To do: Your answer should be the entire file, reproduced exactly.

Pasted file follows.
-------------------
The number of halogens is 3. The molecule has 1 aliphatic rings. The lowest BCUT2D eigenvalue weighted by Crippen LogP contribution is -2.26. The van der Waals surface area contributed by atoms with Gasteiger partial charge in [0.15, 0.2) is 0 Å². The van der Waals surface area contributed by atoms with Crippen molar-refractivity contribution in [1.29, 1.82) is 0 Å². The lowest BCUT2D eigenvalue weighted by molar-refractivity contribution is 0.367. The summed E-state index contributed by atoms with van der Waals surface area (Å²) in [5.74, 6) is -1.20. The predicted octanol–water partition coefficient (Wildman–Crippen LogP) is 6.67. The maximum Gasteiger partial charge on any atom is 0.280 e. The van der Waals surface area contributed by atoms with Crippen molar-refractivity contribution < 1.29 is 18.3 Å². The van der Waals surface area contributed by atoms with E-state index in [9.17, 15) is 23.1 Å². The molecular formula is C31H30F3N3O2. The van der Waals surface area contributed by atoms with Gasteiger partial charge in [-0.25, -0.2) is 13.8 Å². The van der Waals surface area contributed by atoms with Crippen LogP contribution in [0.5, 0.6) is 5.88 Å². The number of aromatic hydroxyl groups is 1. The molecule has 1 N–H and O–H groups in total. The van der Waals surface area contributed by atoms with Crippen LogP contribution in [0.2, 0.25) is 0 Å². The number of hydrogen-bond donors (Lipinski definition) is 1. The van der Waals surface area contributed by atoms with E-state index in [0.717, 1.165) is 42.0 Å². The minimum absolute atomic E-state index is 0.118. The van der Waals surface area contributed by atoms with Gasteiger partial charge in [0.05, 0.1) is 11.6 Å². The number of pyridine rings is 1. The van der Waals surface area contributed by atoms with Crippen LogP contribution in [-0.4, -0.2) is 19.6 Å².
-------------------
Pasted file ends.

The number of halogens is 3. The molecule has 1 aliphatic rings. The lowest BCUT2D eigenvalue weighted by Crippen LogP contribution is -2.26. The van der Waals surface area contributed by atoms with Gasteiger partial charge in [0.15, 0.2) is 0 Å². The van der Waals surface area contributed by atoms with Crippen molar-refractivity contribution in [1.29, 1.82) is 0 Å². The lowest BCUT2D eigenvalue weighted by molar-refractivity contribution is 0.367. The summed E-state index contributed by atoms with van der Waals surface area (Å²) in [5.74, 6) is -1.20. The predicted octanol–water partition coefficient (Wildman–Crippen LogP) is 6.67. The maximum Gasteiger partial charge on any atom is 0.280 e. The van der Waals surface area contributed by atoms with Crippen molar-refractivity contribution < 1.29 is 18.3 Å². The van der Waals surface area contributed by atoms with E-state index in [9.17, 15) is 23.1 Å². The molecular formula is C31H30F3N3O2. The van der Waals surface area contributed by atoms with Gasteiger partial charge in [-0.25, -0.2) is 13.8 Å². The van der Waals surface area contributed by atoms with Crippen LogP contribution in [0.5, 0.6) is 5.88 Å². The number of aromatic hydroxyl groups is 1. The molecule has 1 N–H and O–H groups in total. The van der Waals surface area contributed by atoms with Crippen LogP contribution in [0.2, 0.25) is 0 Å². The number of hydrogen-bond donors (Lipinski definition) is 1. The van der Waals surface area contributed by atoms with E-state index in [0.717, 1.165) is 42.0 Å². The minimum absolute atomic E-state index is 0.118. The van der Waals surface area contributed by atoms with Gasteiger partial charge in [0.05, 0.1) is 11.6 Å². The number of pyridine rings is 1. The van der Waals surface area contributed by atoms with Crippen LogP contribution in [-0.4, -0.2) is 19.6 Å².